In a transparent manner, minimize exposure by building
quality control into the process.
Assign authority along with
responsibility (decision-making, client contact, financial administration).
But build quality control steps into the process. Hands off. Not eyes off. Follow through. Plan to meet as often
as is needed to maintain an eye on the progress of the assignment and not lose
the opportunity to provide timely feedback along the way.
Don’t hold back if
things aren’t meeting the firm’s standard for quality. Be clear and provide
references to illustrate the desired end result, rather than accepting
something substandard or redoing the work.
Individualize delegation, for best results.
Assess the situation. First decide, is the task at hand appropriate for
delegation, as opposed to directives? Is the individual sufficiently skilled (would
it be considered a stretch or jumping into something completely new)? Does time
allow for any necessary coaching along the way?
Assess the individual. Is
this person the right individual for the task at hand? Or just convenient and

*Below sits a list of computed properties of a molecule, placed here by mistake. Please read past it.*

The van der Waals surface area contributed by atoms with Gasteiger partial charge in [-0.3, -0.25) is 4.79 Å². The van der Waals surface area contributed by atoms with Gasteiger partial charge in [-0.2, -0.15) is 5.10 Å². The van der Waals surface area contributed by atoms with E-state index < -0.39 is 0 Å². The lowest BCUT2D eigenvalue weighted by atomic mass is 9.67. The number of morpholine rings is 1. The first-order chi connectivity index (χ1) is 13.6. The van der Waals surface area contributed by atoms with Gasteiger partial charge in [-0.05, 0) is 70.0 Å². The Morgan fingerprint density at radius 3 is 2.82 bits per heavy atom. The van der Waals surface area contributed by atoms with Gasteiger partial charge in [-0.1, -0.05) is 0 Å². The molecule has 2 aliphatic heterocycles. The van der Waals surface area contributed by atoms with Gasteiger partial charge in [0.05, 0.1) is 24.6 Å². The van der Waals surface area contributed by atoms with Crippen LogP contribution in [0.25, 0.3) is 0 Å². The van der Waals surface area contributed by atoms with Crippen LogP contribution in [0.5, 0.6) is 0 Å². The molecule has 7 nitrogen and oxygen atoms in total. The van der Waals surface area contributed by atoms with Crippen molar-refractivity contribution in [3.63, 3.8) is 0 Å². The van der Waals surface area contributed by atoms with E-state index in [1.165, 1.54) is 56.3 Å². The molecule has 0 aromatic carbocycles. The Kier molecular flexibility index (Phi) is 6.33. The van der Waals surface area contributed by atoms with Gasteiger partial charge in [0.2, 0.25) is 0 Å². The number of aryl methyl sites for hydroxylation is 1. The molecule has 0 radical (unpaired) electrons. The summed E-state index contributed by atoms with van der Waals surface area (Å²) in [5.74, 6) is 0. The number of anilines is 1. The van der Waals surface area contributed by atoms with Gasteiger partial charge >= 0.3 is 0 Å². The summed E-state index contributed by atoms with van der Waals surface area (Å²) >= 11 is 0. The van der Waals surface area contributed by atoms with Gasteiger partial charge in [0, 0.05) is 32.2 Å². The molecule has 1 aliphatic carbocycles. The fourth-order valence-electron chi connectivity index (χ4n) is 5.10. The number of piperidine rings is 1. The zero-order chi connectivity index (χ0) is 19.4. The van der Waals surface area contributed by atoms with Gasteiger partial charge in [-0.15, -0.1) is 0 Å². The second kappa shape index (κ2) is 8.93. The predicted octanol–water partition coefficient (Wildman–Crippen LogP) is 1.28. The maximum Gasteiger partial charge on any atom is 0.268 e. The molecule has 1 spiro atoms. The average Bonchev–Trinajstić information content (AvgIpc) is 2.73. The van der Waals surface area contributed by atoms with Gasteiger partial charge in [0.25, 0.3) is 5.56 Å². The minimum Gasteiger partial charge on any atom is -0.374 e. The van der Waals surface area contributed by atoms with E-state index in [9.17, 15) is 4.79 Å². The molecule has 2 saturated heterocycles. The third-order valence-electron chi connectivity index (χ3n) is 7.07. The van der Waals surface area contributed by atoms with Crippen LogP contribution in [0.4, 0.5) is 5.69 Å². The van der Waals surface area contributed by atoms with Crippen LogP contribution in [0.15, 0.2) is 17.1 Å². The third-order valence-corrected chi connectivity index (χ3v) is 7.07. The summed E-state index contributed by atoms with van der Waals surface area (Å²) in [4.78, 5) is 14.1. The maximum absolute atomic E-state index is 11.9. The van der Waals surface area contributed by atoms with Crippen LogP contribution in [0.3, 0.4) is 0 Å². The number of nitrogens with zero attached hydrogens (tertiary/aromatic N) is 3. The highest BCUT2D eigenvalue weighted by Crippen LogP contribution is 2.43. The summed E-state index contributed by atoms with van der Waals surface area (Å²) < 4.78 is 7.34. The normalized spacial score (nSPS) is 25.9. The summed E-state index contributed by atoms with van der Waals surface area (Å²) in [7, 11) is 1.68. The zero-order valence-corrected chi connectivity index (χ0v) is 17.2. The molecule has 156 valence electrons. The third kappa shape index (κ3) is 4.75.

available? Have they indicated an interest in this type or work or in the
advancement that it would eventually lead to?
Assess how much development will
be needed to get the task done on time and properly. Communicate
effectively. Take the time to consider how to best communicate with each
individual. Everyone communicates differently. If the person is introverted,
the delegator may need to be prepared for lengthy pauses in coaching
conversations while the delegatee processes their ideas. On the other hand, if
the person is extroverted, the delegator may need to be prepared for immediate,
unformed responses as the delegatee organizes their ideas out loud.
to maximize engagement, don’t interrupt and don’t micromanage. Allow the
delegatees’ ideas and interest to emerge, at their own pace.
Coach for ownership and
accountability. Don’t just manage for results. Identify the issue. What
really needs to be done? Is it obvious? Is the task being delegated because it
needs to be done or because that’s the way it’s always been done? Is there a